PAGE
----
GEM GLOBAL MOSAIC OF RISK MODELS

Caribbean and Central America (CCA)

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The Central America and the Caribbean Earthquake Hazard and Risk Model was developed within the scope of a regional programme supported by the United States Agency for International Development (USAID), in collaborations with over a dozen local institutions from the region. This project features the development of a probabilistic seismic hazard model, a uniform exposure dataset covering the residential, commercial and industrial building stock, and a set of vulnerability functions characterizing the likelihood of loss given a seismic hazard intensity. This initiative also covered a number of local events to improve the local capacity to assess earthquake hazard and risk in the region.

 

1. Exposure

Across Central America and the Caribbean, the most complete and updated databases containing exposure information were the national population and household census as well as data from the country Central Bank. With the exception of  Haiti, every country in the region provides information about household and population associated to a geographical variable that is either publicly available online or upon request. Therefore both, population and household census were taken from the respective statistical offices to determine the number and location of the residential dwellings. Commercial and industrial data are much less detailed, and usually only the number and size of the facilities are available (See Table below). This data is subjected to the following four-step process in order to create an exposure model:

  1. The most common building classes are identified using existing studies and the expert judgement. The World Household Encyclopedia has reports that include the building materials, architectural traits, construction process, socio-economic environment and even seismic performance of common dwelling configurations found in this region.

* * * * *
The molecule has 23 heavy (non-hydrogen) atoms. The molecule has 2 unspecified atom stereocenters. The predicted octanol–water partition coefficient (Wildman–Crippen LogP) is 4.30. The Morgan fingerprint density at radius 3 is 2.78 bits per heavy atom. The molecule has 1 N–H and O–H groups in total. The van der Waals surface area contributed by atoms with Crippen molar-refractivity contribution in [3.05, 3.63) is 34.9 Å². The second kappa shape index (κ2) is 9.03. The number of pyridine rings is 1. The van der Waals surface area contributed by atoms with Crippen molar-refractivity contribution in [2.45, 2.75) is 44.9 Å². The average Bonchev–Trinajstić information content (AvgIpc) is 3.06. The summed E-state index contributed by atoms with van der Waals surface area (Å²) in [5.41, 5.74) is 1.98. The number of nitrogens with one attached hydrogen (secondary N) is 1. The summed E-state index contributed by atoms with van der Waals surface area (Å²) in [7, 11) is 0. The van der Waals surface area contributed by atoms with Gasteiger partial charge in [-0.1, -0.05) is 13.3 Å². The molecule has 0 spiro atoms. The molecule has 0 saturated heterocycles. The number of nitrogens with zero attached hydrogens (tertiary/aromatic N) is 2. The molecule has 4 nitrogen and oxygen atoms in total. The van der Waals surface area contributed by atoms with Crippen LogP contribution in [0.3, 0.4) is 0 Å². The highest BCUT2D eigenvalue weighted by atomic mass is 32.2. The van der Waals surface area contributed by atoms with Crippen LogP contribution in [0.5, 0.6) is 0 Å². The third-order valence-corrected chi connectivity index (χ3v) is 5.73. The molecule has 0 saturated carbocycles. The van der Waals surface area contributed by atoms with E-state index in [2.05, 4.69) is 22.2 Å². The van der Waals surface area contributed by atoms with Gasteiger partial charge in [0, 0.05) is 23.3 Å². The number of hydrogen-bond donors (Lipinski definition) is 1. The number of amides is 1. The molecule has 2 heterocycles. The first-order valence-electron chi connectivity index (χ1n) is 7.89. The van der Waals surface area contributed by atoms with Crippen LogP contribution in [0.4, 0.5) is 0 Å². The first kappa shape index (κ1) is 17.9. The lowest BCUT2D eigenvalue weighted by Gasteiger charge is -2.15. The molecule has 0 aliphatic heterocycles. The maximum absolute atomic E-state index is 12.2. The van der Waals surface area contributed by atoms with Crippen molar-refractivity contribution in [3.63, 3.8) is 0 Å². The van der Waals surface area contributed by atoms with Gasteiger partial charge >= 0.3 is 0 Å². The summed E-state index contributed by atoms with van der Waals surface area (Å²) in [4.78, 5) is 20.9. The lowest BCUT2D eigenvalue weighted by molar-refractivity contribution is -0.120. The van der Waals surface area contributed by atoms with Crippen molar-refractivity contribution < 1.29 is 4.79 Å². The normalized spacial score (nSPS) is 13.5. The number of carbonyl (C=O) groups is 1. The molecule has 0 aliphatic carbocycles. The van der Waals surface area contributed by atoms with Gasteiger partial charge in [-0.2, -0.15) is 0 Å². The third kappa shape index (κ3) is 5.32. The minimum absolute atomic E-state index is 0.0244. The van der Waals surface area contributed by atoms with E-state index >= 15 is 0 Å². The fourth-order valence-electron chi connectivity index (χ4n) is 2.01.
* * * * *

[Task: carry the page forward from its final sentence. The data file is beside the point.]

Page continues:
2. Census variables are crossed to segregate the dwellings into subgroups, which are then subjected to a process of conditional selection. If a dwelling meets the criteria to belong to a certain building class, then it is assigned to that class. 

  3. Once the dwellings have been distributed among the identified classes with specific structural attributes (e.g height and expected level of ductility), they are converted into buildings and assigned a replacement cost.

  4. Models are calibrated based on expert judgement from over 80 professionals from the region providing feedback in key variables like code compliance, average dwelling area and average replacement cost per building class.

Country
Population
Dwellings
Commercial
Industrial
Guatemala (GTM)
16,176,133
2,574,908
226,352
49,595
Cuba (CUB)
11,167,328
3,644,001
4,806
3,410
Haiti (HTI)
10,291,060
2,061,875
27,879
138,295
Dom. Republic (DOM)
9,445,367
2,662,794
17,421
4,334
Honduras (HND)
8,249,574
1,837,855
134,658
14,689
Salvador (SLV)
6,377,195
1,372,831
140,872
21,079
Nicaragua (NIC)
6,167,237
983,928
142,982
32,247
Costa Rica (CRI)
4,301,006
1,360,625
37,829
10,190
Panama (PAN)
4,058,374
1,082,881
57,157
7,617
Jamaica (JAM)
2,697,053
881,021
34,547
16,221
Trinidad and Tobago (TTO)
1,114,777
313,032
9,532
20,042
Belize (BLZ)
468,310
79,235
7,456
1,372
Barbados (BRB)
277,819
78,934
4,727
1,111
regional building distribution.png
regional capital stock.png

Central America and the Caribbean Exposure Map

2. Vulnerability

The vulnerability component characterizes the likelihood to suffer damage or loss given a hazard intensity. The relation between probability of loss and hazard intensity is expressed by a vulnerability function, whilst the relation between probability of damage for each damage state and hazard intensity is represented by a fragility function. Despite the notable advances in regional seismic vulnerability modelling in the last three decades, a uniform set of vulnerability or fragility functions covering all of the building classes in Africa was not available. Moreover, with a few exceptions, most of the existing vulnerability functions have not been tested against damage data from previous events and have not been applied within a probabilistic framework for earthquake loss assessment. In general, this approach relies on the following steps: